We had a new customer go live last week and, interestingly, they don’t accept cash payments in their office.

This seemed odd at first, but the more I thought about it, the more it made me wonder –would this be a good move for other utilities?

Transitioning to not accepting cash

This customer is not located in a downtown area and, therefore, doesn’t have as many walk-in cash payments as some utility offices. Since they adopted the no cash policy, customers who would otherwise pay in cash are required to purchase a money order.

They experienced a few complaints at first, but otherwise it’s been a smooth transition. Signs in the lobby alert new customers of the no cash policy and a message on their bills reminds customers each month.

Advantages of not accepting cash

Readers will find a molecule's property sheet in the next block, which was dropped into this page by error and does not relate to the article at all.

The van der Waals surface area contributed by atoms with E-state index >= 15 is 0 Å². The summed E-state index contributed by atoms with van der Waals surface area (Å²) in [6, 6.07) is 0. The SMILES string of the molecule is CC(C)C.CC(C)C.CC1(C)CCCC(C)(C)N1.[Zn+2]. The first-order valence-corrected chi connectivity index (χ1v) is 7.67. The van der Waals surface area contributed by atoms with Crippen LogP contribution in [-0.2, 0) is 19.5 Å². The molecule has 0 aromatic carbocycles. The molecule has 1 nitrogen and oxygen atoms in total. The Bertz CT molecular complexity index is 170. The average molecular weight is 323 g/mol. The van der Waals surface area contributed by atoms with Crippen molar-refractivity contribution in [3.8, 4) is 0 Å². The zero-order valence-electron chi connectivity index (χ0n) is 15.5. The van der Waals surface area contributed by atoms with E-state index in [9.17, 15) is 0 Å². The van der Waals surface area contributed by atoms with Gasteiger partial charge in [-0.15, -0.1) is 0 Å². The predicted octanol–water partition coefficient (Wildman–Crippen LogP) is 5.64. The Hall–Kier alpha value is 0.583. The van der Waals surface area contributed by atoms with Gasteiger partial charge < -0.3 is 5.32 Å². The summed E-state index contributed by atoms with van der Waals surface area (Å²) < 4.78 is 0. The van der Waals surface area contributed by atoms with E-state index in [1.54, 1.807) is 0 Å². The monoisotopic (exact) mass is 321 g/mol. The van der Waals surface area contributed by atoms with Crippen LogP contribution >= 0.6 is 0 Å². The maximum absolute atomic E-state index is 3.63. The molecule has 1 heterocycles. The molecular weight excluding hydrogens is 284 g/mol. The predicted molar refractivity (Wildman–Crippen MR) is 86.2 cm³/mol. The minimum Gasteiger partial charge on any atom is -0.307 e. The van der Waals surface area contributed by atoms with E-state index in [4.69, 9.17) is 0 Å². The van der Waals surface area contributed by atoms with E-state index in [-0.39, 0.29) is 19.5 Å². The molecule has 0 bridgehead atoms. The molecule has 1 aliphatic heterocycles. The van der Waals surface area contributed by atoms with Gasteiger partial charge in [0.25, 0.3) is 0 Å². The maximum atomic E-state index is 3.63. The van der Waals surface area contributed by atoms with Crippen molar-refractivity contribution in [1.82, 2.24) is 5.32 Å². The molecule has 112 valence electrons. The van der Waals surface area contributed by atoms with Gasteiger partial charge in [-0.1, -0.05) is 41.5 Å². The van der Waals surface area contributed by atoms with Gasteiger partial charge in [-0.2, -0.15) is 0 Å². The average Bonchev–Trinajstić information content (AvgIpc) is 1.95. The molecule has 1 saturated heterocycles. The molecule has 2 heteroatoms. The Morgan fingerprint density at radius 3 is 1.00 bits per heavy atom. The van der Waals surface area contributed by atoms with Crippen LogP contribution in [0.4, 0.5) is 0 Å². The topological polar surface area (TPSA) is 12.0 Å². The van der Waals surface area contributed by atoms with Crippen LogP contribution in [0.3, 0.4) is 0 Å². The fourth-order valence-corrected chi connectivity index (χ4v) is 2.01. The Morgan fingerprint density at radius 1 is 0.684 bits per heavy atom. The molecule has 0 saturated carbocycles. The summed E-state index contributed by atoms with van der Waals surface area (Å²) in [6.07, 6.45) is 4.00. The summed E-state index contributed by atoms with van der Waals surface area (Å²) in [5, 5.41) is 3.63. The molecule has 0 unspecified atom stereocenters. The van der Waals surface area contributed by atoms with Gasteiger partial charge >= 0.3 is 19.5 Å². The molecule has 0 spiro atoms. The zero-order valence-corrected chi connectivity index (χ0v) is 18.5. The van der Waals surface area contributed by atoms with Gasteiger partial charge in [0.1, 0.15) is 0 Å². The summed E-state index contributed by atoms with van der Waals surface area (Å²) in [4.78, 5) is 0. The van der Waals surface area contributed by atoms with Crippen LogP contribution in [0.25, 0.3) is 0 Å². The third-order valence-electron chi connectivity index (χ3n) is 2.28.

Not accepting cash eliminates the possibility of cash overages and shortages and saves time that would otherwise be required to count and balance a cash drawer each day.

This utility deposits checks using remote deposit capture, so not accepting cash means they have no reason to make a bank deposit. This saves the time involved in preparing the deposit as well as the time and effort of taking it to the bank.

Finally, by not accepting cash, there is no need to store cash on-site overnight, reducing the risk of break-ins.

Reduces risk of stealing

Over the course of my career, I have personal knowledge of a handful of embezzlement cases with municipalities or utilities I have worked with. In each of those cases, a clerk pocketed cash and tried to hide it (most times not very well).

By not accepting cash, any temptation by less-than-honest staff members is eliminated.

Payment options besides cash

Many utilities are trying to find ways to reduce walk-in traffic and not accepting cash payments certainly would help in that endeavor. With options such as bank draftsonline bill pay and IVR phone payments, your customers have options besides paying with cash, but they do all require a bank account or credit card.